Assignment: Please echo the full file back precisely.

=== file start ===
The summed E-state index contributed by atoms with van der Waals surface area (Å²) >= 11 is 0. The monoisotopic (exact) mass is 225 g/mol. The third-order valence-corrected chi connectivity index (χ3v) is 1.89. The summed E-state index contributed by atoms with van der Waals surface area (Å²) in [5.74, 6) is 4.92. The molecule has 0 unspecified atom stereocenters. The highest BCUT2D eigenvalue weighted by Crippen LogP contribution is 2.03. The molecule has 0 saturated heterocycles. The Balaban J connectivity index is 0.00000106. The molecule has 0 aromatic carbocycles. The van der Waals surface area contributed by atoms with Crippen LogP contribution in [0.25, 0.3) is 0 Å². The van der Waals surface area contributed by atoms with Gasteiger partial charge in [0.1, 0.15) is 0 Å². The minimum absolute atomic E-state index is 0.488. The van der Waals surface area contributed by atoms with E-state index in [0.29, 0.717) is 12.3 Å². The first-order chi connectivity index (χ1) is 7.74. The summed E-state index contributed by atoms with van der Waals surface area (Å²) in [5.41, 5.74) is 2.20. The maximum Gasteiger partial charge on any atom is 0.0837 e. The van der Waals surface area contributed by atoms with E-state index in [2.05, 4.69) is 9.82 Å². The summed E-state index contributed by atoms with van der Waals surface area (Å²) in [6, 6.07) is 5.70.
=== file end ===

The summed E-state index contributed by atoms with van der Waals surface area (Å²) >= 11 is 0. The monoisotopic (exact) mass is 225 g/mol. The third-order valence-corrected chi connectivity index (χ3v) is 1.89. The summed E-state index contributed by atoms with van der Waals surface area (Å²) in [5.74, 6) is 4.92. The molecule has 0 unspecified atom stereocenters. The highest BCUT2D eigenvalue weighted by Crippen LogP contribution is 2.03. The molecule has 0 saturated heterocycles. The Balaban J connectivity index is 0.00000106. The molecule has 0 aromatic carbocycles. The van der Waals surface area contributed by atoms with Crippen LogP contribution in [0.25, 0.3) is 0 Å². The van der Waals surface area contributed by atoms with Gasteiger partial charge in [0.1, 0.15) is 0 Å². The minimum absolute atomic E-state index is 0.488. The van der Waals surface area contributed by atoms with E-state index in [0.29, 0.717) is 12.3 Å². The first-order chi connectivity index (χ1) is 7.74. The summed E-state index contributed by atoms with van der Waals surface area (Å²) in [5.41, 5.74) is 2.20. The maximum Gasteiger partial charge on any atom is 0.0837 e. The van der Waals surface area contributed by atoms with E-state index in [2.05, 4.69) is 9.82 Å². The summed E-state index contributed by atoms with van der Waals surface area (Å²) in [6, 6.07) is 5.70.